TREASURER Andrew Fraser has accused the Opposition of adopting a "microwave oven" approach to politics and doing nothing to present an alternative agenda.

QR National float back on track
THE Bligh Government has scored another victory for QR National as it pushes ahead with plans to float the rail freight operator later this year.

ATO accused of stealing data
A GOLD Coast shipwreck hunter and a fugitive rogue banker are at the centre of a sensational Federal Court battle in Brisbane.

Airport Link row leads to inquiry
AN investigation has been launched into around-the-clock surface construction work on the $5.6 billion Airport Link project after tormented residents in Brisbane's inner north took their complaints to the Queensland Ombudsman.

Mines bring big wages to regions
THE mining boom is delivering massive wages to central Queensland towns with Gladstone now ranked just below Sydney and Melbourne's blue blood suburbs.

Body lay in city park for 5 months
FOR more than five months the body of a man lay in a busy Brisbane northside park and nobody noticed.

'Cold case' accused walks free
A MAN accused of a role in a 23-year-old murder case which rocked Bundaberg has walked free due to unreliable evidence.

Govt fails to act on notorious pub
PUB where man was stabbed to death reported 3000 violent or illegal incidents in a year, but despite government recommendations to sanction the venue, nothing has been done.

Murals to be saved from graffiti cops
BRISBANE City Council will launch a mural database to prevent commissioned street art from being painted over.

Charging bull attacks elderly farmer
A 75-YEAR-old central Queensland man was left with possible spinal injuries after he was charged by a bull this afternoon.

Brother joins outcry
THE brother of Daniel Valerio says killer Paul Leslie Aiton does not deserve to be granted parole at a hearing today.

Score it another loss to progress
TIME has run out for the clock and scoreboard at Victoria Park, which will be demolished within months.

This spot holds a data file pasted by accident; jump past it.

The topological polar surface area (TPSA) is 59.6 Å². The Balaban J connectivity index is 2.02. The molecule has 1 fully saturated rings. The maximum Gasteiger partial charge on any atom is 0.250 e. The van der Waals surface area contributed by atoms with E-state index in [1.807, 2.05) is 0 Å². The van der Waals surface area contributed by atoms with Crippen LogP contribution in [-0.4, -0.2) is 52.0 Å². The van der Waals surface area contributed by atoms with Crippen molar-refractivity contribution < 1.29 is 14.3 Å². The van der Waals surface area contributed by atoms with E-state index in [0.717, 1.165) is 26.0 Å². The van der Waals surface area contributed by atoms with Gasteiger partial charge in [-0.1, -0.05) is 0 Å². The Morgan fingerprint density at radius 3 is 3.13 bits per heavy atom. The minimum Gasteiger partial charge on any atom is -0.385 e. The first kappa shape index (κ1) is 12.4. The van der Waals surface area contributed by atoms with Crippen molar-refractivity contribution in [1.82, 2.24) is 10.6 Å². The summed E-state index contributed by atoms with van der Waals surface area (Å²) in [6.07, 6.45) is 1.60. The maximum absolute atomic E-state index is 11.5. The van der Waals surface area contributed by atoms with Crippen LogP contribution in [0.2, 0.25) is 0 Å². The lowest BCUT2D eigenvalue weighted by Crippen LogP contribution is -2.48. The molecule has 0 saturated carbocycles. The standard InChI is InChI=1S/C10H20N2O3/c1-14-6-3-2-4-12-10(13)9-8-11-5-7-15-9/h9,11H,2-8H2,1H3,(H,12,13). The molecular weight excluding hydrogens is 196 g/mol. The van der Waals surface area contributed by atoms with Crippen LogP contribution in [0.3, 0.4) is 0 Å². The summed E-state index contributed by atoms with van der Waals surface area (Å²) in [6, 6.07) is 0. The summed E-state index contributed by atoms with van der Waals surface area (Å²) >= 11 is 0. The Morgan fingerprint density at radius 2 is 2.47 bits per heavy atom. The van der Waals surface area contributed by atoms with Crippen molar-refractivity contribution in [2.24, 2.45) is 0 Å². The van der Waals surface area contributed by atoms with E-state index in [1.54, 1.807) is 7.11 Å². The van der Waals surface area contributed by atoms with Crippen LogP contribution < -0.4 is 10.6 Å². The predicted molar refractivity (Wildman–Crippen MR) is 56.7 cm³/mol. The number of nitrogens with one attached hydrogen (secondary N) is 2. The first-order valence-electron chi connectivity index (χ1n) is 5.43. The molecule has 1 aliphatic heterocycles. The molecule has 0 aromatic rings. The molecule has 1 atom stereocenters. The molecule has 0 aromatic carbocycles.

Digging for tragic truth
POLICE believe convicted paedophile Raymond Kenneth Jones may have got away with murder 35 years ago.

Melbourne's swankiest suburbs
PRAHRAN is Victoria's big salary suburb, according to figures released yesterday.

Grieving parents seek justice
THE parents of dead toddler Gurshan Singh Channa say they won't be able to think about moving on until they are parents again.

Stabber can be paroled
A THREE-year jail term imposed on a drug addict who plunged a knife into a 60-year-old man was too harsh, two appeal judges ruled.

Hitched a ride to death
TERRY Floyd played a blinder for the Maryborough Rovers under 15s on June 28, 1975, and disappeared later that day.

Face of the future
A HIGH-rise building bearing the image of an Aboriginal leader is set to become one of Melbourne's most dramatic landmarks.

Peace, but at a price
DARYL Floyd says he will not rest until he knows what happened to his older brother Terry, who disappeared in 1975.

Pervert was on same highway
A LEADING forensic psychiatrist warned in 1975 that paedophile Raymond Kenneth Jones had the propensity to murder.

Northern Territory
Murder charge in desert camp settlement
A MAN, 20, has been charged with murder following the death of a man who was assaulted in central Australia on September 2.

Sailor dies aboard HMAS Launceston
A SEAMAN, 28, has been found dead on board a Navy Patrol boat, docked at the Larrakeyah Naval Base in Darwin.

South Australia
Tide of joy for river folks
SPIRITS are rising faster than water levels along the drought-stricken River Murray.

Second youth held over murder
YOUTHS regularly threw rocks at the home of murder victim Pirjo Kemppainen for months before her battered body was discovered on Saturday.

Virus hits nursing home
A VIRULENT stomach bug swept through a nursing home in August, making almost 150 residents sick.

2000 on disability waiting list
ALMOST 2000 people are on a disability services waiting list for State Government help, including more than 1300 at risk of harming their children or themselves.

Razor gang cuts leaked
CLOSURE of schools, police stations, hospitals and raising mining royalties to achieve the Government's savings target, are among its razor gang's recommendations.

Adventure park under water
FLOODS have closed parts of Greenhills Adventure Park for several days.

Redmond vows to block Arkaroola mining
OPPOSITION Leader Isobel Redmond has declared her party will block any future moves to allow uranium mining in the Arkaroola Wildness Sanctuary.

Western Australia
Asylum numbers swelled before riot
CHRISTMAS Island detention centre numbers had swelled leading up to a riot between Afghan and Sri Lankan detainees, a court has been told.

Travel agent reneges on cheap fare
A $6000 fine imposed by a court on a travel agent who misled a customer about airfares is a warning to the industry, Western Australia's consumer protection watchdog says.

Surfer rescued off Garden Island